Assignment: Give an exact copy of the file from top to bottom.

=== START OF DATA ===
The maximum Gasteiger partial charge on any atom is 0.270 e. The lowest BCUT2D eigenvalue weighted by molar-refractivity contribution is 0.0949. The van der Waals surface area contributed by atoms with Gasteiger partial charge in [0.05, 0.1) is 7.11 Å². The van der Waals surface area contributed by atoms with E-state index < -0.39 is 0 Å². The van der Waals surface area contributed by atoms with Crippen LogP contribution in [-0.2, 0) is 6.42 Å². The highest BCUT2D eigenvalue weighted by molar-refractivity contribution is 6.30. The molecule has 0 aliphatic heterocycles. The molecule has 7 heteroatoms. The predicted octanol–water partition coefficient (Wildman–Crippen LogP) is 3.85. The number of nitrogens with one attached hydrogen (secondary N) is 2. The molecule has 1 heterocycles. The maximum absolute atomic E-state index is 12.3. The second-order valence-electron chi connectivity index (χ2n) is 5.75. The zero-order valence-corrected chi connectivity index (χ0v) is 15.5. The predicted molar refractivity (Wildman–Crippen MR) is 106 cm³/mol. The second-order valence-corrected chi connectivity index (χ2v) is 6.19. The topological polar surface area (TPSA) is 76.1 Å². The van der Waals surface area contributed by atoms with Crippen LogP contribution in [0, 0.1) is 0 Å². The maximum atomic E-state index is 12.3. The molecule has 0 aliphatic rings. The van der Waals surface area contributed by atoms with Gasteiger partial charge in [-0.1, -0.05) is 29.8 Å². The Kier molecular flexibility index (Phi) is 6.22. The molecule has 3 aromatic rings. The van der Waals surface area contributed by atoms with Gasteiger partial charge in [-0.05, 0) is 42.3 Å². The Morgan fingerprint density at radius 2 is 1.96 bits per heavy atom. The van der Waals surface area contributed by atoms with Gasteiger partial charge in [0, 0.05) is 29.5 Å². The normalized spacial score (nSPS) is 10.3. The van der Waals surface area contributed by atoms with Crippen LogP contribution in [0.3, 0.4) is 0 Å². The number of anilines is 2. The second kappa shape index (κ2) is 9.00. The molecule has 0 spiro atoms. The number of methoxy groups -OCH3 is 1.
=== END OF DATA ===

The maximum Gasteiger partial charge on any atom is 0.270 e. The lowest BCUT2D eigenvalue weighted by molar-refractivity contribution is 0.0949. The van der Waals surface area contributed by atoms with Gasteiger partial charge in [0.05, 0.1) is 7.11 Å². The van der Waals surface area contributed by atoms with E-state index < -0.39 is 0 Å². The van der Waals surface area contributed by atoms with Crippen LogP contribution in [-0.2, 0) is 6.42 Å². The highest BCUT2D eigenvalue weighted by molar-refractivity contribution is 6.30. The molecule has 0 aliphatic heterocycles. The molecule has 7 heteroatoms. The predicted octanol–water partition coefficient (Wildman–Crippen LogP) is 3.85. The number of nitrogens with one attached hydrogen (secondary N) is 2. The molecule has 1 heterocycles. The maximum absolute atomic E-state index is 12.3. The second-order valence-electron chi connectivity index (χ2n) is 5.75. The zero-order valence-corrected chi connectivity index (χ0v) is 15.5. The predicted molar refractivity (Wildman–Crippen MR) is 106 cm³/mol. The second-order valence-corrected chi connectivity index (χ2v) is 6.19. The topological polar surface area (TPSA) is 76.1 Å². The van der Waals surface area contributed by atoms with Crippen LogP contribution in [0, 0.1) is 0 Å². The maximum atomic E-state index is 12.3. The molecule has 0 aliphatic rings. The van der Waals surface area contributed by atoms with Gasteiger partial charge in [-0.1, -0.05) is 29.8 Å². The Kier molecular flexibility index (Phi) is 6.22. The molecule has 3 aromatic rings. The van der Waals surface area contributed by atoms with Gasteiger partial charge in [-0.05, 0) is 42.3 Å². The Morgan fingerprint density at radius 2 is 1.96 bits per heavy atom. The van der Waals surface area contributed by atoms with Gasteiger partial charge in [0, 0.05) is 29.5 Å². The normalized spacial score (nSPS) is 10.3. The van der Waals surface area contributed by atoms with Crippen LogP contribution in [0.3, 0.4) is 0 Å². The number of anilines is 2. The second kappa shape index (κ2) is 9.00. The molecule has 0 spiro atoms. The number of methoxy groups -OCH3 is 1.